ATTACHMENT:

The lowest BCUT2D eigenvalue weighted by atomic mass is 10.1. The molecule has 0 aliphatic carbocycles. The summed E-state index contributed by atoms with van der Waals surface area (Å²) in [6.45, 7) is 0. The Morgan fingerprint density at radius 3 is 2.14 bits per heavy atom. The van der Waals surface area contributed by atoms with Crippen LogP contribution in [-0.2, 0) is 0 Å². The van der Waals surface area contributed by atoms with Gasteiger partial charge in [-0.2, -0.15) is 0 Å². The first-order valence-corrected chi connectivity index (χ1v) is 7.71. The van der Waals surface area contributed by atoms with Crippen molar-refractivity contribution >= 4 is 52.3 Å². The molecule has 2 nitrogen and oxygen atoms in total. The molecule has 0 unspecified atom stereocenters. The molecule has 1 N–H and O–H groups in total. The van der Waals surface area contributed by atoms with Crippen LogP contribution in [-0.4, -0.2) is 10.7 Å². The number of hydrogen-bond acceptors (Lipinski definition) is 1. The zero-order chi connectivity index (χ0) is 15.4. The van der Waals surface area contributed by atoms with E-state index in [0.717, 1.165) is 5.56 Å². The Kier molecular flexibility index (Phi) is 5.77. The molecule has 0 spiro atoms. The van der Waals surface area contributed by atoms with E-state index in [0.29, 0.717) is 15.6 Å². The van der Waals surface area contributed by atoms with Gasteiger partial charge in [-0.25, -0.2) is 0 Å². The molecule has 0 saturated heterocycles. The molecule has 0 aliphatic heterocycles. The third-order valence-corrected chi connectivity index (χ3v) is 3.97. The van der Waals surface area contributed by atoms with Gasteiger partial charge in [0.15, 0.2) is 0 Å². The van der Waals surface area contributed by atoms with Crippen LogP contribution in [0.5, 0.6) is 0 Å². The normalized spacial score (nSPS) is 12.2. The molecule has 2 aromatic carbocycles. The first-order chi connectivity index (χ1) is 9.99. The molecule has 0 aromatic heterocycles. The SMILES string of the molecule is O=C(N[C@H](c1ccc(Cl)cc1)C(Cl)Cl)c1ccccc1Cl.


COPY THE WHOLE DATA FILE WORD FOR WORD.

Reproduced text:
The lowest BCUT2D eigenvalue weighted by atomic mass is 10.1. The molecule has 0 aliphatic carbocycles. The summed E-state index contributed by atoms with van der Waals surface area (Å²) in [6.45, 7) is 0. The Morgan fingerprint density at radius 3 is 2.14 bits per heavy atom. The van der Waals surface area contributed by atoms with Crippen LogP contribution in [-0.2, 0) is 0 Å². The van der Waals surface area contributed by atoms with Gasteiger partial charge in [-0.2, -0.15) is 0 Å². The first-order valence-corrected chi connectivity index (χ1v) is 7.71. The van der Waals surface area contributed by atoms with Crippen molar-refractivity contribution >= 4 is 52.3 Å². The molecule has 2 nitrogen and oxygen atoms in total. The molecule has 0 unspecified atom stereocenters. The molecule has 1 N–H and O–H groups in total. The van der Waals surface area contributed by atoms with Crippen LogP contribution in [-0.4, -0.2) is 10.7 Å². The number of hydrogen-bond acceptors (Lipinski definition) is 1. The zero-order chi connectivity index (χ0) is 15.4. The van der Waals surface area contributed by atoms with E-state index in [0.717, 1.165) is 5.56 Å². The Kier molecular flexibility index (Phi) is 5.77. The molecule has 0 spiro atoms. The van der Waals surface area contributed by atoms with E-state index in [0.29, 0.717) is 15.6 Å². The van der Waals surface area contributed by atoms with Gasteiger partial charge in [-0.25, -0.2) is 0 Å². The molecule has 0 saturated heterocycles. The molecule has 0 aliphatic heterocycles. The third-order valence-corrected chi connectivity index (χ3v) is 3.97. The van der Waals surface area contributed by atoms with Gasteiger partial charge in [0.15, 0.2) is 0 Å². The van der Waals surface area contributed by atoms with Crippen LogP contribution in [0.5, 0.6) is 0 Å². The normalized spacial score (nSPS) is 12.2. The molecule has 2 aromatic carbocycles. The first-order chi connectivity index (χ1) is 9.99. The molecule has 0 aromatic heterocycles. The SMILES string of the molecule is O=C(N[C@H](c1ccc(Cl)cc1)C(Cl)Cl)c1ccccc1Cl.